General Motors had discussed two separate fixes for an ignition switch defect in 2005, but both of them were cancelled without taking action, according to a memo that was released by the House subcommittee on Sunday.
Last month, General Motors recalled 2.6 million small cars because its ignition switches can move from a “run” to the “off” position. This causes the car to stall and disable air bags. The recall is connected to 13 deaths. The General Motors recall includes the Chevrolet Cobalt, Chevrolet HHR, Pontiac G5, Pontiac Solstice, Saturn Ion and Saturn Sky — the 2003-2011 model years.
U.S. Congress is investigating why General Motors did not recall the cars soon because the auto giant found issues with the ignition switches in 2001. Congress will also question federal regulators from the National Highway Traffic Safety Administration (NHTSA) for not investigating the cars.
GM CEO Mary Barra and NHTSA Administrator David Friedman will be appearing before a House Energy and Commerce subcommittee tomorrow. A Senate hearing is scheduled for Wednesday. GM engineers met in February 2005 to consider making changes to the ignition switch after reports that there were issues. A GM engineer said that the switch was “very fragile” and had advised making changes, according to a memo.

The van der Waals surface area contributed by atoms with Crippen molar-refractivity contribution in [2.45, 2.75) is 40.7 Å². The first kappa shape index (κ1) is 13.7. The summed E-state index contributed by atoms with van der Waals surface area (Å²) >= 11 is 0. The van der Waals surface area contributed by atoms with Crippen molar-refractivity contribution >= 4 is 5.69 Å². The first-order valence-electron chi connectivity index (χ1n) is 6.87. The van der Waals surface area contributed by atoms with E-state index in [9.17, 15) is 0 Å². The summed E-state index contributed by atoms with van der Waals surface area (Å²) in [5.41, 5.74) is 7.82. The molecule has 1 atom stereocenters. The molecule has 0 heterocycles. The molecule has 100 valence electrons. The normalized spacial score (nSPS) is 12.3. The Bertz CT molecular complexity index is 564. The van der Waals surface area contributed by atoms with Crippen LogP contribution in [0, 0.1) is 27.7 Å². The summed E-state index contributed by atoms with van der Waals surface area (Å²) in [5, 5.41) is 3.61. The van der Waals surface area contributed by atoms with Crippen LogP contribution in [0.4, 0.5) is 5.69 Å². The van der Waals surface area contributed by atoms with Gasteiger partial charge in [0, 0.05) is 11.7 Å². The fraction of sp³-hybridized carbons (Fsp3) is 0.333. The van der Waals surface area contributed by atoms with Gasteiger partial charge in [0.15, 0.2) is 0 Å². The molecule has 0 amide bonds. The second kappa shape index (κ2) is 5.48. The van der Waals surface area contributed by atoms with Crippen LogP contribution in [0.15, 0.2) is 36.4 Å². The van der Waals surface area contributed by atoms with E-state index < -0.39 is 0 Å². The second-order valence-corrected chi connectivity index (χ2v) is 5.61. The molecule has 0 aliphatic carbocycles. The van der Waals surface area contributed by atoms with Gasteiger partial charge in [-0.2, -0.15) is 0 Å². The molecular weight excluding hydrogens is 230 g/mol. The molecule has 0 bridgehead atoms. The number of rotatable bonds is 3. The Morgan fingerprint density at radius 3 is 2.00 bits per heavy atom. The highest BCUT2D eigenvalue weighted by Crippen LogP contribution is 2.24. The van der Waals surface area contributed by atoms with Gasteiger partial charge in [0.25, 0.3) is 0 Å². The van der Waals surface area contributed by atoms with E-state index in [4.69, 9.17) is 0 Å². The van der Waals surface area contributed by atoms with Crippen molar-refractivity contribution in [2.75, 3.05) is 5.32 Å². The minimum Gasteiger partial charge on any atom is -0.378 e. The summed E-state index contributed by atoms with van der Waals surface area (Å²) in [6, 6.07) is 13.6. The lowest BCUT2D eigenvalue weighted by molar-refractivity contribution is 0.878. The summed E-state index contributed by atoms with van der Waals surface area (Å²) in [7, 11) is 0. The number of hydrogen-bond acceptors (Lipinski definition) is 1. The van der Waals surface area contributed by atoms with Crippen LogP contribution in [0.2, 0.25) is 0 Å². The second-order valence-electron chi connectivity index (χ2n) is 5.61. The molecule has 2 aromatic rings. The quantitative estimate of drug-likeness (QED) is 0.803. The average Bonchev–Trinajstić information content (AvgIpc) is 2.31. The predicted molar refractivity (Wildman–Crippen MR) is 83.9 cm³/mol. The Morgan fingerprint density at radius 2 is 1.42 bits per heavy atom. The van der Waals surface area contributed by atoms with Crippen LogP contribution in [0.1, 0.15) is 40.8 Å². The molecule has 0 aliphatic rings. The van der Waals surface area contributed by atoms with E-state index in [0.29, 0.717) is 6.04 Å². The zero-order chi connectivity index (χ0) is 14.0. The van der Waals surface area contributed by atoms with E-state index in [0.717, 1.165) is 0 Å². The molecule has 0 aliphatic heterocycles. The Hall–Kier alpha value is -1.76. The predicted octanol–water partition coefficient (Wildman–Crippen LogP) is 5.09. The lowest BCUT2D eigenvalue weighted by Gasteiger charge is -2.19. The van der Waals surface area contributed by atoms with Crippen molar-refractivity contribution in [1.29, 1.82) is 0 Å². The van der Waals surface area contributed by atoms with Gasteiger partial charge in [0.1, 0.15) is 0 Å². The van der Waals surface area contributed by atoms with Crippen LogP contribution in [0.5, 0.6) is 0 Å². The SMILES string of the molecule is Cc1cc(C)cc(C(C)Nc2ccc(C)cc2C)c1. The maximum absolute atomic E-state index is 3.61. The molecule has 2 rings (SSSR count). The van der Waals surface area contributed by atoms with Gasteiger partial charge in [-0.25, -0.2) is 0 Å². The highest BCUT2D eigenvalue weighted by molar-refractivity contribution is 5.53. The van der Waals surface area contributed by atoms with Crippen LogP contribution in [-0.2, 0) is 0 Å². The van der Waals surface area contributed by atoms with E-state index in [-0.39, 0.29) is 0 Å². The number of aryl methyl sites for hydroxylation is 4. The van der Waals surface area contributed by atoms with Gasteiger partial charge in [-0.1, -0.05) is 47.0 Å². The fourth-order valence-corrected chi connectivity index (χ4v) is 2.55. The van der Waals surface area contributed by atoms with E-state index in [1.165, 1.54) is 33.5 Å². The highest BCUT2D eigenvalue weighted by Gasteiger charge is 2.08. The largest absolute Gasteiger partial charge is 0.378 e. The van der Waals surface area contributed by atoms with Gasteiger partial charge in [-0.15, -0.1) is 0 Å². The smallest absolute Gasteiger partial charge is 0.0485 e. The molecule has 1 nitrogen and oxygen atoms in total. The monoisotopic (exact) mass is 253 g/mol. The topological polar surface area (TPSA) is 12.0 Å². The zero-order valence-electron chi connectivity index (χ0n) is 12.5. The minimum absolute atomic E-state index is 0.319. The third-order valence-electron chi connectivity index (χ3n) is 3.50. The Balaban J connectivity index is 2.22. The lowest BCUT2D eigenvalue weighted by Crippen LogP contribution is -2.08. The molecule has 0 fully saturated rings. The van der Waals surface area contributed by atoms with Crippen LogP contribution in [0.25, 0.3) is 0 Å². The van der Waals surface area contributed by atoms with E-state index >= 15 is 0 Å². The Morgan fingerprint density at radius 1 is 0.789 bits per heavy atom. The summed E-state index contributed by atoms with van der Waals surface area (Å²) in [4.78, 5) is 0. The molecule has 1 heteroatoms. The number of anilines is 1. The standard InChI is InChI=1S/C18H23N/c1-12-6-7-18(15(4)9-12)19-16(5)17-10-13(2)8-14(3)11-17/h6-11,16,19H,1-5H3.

An engineering managing of the Cobalt closed the case in March 2005 by saying that an ignition switch fix would take too long and would cost too much. In May 2005, GM’s brand quality division requested another investigation into ignitions turning off while people were driving. A change of the key design was suggested so that it would not drag down the ignition. The proposal was approved, but cancelled later on. General Motors said that it regrets the events that led to the recall.